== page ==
Australian political leaders apologize to staff for abuses

Australian Prime Minister Scott Morrison, rear, listens to Australian Deputy Prime Minister Barnaby Joyce speaking to a statement of acknowledgment of harassment in the workplace of Commonwealth Parliament by the Speaker in the House of Representatives at Parliament House in Canberra, Tuesday, Feb. 8, 2022. Australian political leaders on Tuesday apologized to staffers who have endured decades of bullying, harassment and sexual assault inside Parliamentary House and other government offices. (Lukas Coch/AAP Image via AP) (Lukas Coch)

CANBERRA – Australian political leaders apologized to staffers who have endured decades of bullying, harassment and sexual assault inside Parliamentary House and other government offices.

The presiding officers of the House of Representatives and Senate delivered the apology Tuesday on behalf of a cross-section of parties as part of a statement acknowledging a toxic workplace culture.

That culture was exposed by Australian Sex Discrimination Commissioner Kate Jenkins' investigation.

The investigation was triggered by former government staffer Brittany Higgins, who went public a year ago with her allegation that she had been raped by a more senior colleague in a minister’s Parliament House office weeks before the 2019 election.

Higgins said she felt she had to make a choice between reporting her allegations to police or continuing her career. She quit her government job in January last year and reported her allegation to police.

Higgins was one of seven women who were given exemptions from a pandemic ban on viewers sitting in the public gallery of the House.

Prime Minister Scott Morrison thanked Higgins for the courage she had shown in making her allegations.

“I am sorry. We are sorry. I’m sorry to Ms. Higgins for the terrible things that took place here,” Morrison told Parliament.

“The place that should have been a place of safety and contribution turned out to be a nightmare. But I’m sorry for far more than that. For all of those who came before Ms. Higgins and endured the same, but she had the courage to speak, and so here we are,” Morrison added.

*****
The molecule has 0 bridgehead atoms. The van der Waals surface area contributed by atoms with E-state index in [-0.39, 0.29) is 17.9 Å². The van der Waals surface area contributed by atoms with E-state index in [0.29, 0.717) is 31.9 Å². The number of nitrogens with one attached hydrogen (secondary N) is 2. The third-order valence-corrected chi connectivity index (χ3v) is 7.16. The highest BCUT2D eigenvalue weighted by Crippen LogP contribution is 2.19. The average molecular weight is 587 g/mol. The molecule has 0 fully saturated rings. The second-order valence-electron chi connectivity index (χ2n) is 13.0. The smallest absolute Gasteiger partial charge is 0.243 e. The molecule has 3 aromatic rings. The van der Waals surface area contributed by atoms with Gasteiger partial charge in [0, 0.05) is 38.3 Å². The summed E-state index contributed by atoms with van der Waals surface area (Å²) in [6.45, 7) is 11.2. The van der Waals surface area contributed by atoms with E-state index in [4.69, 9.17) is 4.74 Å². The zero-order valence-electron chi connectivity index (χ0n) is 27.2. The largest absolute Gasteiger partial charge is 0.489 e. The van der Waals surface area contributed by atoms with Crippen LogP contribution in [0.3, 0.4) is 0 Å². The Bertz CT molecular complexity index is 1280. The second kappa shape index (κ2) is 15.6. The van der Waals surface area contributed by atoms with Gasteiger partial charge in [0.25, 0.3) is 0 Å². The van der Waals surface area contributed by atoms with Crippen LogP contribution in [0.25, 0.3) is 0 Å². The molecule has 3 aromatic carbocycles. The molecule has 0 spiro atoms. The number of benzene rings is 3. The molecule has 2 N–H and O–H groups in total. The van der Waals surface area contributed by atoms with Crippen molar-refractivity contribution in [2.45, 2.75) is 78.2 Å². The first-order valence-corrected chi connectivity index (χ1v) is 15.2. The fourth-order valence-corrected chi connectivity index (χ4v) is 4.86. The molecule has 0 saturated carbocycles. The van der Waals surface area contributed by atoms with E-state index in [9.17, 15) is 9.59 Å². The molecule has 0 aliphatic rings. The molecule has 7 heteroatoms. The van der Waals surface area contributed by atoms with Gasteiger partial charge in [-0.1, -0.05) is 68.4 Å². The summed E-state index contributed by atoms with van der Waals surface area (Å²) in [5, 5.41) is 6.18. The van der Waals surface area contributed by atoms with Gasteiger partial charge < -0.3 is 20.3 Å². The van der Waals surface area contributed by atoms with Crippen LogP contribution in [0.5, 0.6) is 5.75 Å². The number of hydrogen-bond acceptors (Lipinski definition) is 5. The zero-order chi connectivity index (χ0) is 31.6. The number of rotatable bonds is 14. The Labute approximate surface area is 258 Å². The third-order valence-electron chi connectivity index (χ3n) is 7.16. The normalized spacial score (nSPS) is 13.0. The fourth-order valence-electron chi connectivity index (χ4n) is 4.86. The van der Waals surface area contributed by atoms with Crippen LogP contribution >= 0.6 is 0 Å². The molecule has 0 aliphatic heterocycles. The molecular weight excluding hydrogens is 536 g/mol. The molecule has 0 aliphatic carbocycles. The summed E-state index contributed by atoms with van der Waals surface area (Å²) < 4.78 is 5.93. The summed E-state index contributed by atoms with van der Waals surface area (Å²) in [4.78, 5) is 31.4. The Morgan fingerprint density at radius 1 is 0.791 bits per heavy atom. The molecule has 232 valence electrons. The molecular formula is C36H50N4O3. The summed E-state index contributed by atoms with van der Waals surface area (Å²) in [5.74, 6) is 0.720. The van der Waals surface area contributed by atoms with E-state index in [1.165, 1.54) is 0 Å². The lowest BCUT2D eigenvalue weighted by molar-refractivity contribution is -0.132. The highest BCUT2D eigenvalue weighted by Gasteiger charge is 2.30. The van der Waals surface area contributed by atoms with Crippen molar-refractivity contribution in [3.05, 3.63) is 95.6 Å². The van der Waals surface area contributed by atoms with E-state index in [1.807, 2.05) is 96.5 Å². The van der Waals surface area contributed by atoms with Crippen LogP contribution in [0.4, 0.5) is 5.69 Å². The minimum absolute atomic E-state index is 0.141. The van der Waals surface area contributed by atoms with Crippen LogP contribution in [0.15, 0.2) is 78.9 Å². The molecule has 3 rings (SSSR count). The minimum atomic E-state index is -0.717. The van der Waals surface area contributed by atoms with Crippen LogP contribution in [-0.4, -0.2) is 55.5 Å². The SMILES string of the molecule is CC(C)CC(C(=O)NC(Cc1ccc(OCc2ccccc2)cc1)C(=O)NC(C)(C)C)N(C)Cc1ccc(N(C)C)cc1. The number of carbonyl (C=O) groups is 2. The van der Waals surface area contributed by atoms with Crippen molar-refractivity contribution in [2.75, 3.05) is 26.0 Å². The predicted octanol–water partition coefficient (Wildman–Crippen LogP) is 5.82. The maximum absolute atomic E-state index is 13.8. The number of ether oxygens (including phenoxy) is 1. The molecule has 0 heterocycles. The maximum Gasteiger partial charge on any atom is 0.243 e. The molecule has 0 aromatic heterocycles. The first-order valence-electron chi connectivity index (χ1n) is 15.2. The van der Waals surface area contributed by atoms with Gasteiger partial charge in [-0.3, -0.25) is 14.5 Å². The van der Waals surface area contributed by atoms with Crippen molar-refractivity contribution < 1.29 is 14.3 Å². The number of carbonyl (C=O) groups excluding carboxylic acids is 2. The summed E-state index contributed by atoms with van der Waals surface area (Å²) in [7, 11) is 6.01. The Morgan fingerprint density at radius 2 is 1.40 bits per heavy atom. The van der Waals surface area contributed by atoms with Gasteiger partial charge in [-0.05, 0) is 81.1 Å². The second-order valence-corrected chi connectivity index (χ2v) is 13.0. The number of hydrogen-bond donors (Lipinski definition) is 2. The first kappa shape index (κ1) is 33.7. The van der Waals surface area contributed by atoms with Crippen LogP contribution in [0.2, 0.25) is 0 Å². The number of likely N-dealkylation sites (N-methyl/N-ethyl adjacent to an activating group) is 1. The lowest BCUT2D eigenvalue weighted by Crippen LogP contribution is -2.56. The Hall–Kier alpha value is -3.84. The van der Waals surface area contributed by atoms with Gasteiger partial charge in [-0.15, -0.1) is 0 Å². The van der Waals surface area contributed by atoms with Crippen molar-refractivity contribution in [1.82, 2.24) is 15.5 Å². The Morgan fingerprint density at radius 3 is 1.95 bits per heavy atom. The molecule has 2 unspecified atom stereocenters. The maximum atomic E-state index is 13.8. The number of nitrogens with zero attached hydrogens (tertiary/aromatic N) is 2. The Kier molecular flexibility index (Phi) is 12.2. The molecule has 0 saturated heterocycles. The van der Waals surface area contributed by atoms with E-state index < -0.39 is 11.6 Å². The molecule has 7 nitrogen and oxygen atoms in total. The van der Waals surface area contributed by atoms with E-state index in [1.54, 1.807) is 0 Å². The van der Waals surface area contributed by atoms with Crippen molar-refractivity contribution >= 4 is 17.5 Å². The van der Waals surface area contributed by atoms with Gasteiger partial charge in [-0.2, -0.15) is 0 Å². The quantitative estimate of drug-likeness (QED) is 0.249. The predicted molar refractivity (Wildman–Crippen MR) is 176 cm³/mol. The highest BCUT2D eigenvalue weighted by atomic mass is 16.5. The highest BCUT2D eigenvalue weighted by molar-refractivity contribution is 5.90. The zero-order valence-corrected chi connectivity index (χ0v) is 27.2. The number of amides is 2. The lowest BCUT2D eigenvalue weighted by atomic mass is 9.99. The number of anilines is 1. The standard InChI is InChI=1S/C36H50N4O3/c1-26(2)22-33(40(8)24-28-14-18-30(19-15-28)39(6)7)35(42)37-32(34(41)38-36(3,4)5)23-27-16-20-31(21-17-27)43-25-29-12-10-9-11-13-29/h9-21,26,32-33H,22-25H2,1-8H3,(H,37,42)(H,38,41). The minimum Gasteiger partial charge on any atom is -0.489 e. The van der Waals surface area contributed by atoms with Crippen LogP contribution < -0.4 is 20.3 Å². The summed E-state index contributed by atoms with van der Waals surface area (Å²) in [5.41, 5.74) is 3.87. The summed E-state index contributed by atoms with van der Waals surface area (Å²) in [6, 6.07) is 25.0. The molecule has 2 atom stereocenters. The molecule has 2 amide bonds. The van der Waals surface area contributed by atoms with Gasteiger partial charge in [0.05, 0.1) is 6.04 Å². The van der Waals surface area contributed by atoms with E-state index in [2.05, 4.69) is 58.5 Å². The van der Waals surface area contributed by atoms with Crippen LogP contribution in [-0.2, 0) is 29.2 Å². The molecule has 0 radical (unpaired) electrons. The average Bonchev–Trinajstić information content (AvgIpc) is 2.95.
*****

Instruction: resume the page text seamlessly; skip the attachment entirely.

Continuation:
The Associated Press does not usually identify alleged victims of sexual assault, but Higgins has chosen to identify herself in the media.

More than 1,700 people made contributions to Jenkins’ report, including past and present staffers.

Her report found 37% of people currently in parliamentary workplaces had experienced bullying and 33% had experienced sexual harassment.

Deputy Prime Minister Barnaby Joyce told Parliament he joined in the apology and in “acknowledging that we will do better.”

Revelations in 2018 that Joyce was expecting a baby with former press secretary Vikki Campion led to then-Prime Minister Malcolm Turnbull banning his ministers from having sex with staff. Morrison has maintained the ban.

Joyce in 2018 was married with four children. He has since married Campion with whom he has had two children.

Former government staffer Rachelle Miller, who accused Education Minister Alan Tudge of workplace bullying and intimidation during their consensual sexual relationship, was among the women allowed in the House to hear the apology.

Tudge denies he was ever abusive during his extramarital affair with his former press secretary, but stepped aside from his ministry in December while a government department investigates her formal complaint.

“It was quite emotional,” Miller told Network 10 television of the apology.

“For me, it was a real vindication. I’ve been speaking about poor behavior in Parliament House for quite some time and it has felt like those claims have been ignored,” Miller added.

Miller accepted a job in the public sector in 2018 and her affair predated the ban on ministers having sex with staff.

House Speaker Andrew Wallace told Parliament action was already being taken to improve the workplace culture.

Last year, an independent complaints process was established. Lawmakers and staff had also undergone professional workplace training, Wallace said.

Higgins’ former colleague Bruce Lehrmann has pleaded not guilty to a charge of sexual intercourse without consent and is scheduled to stand trial in a Canberra court in June.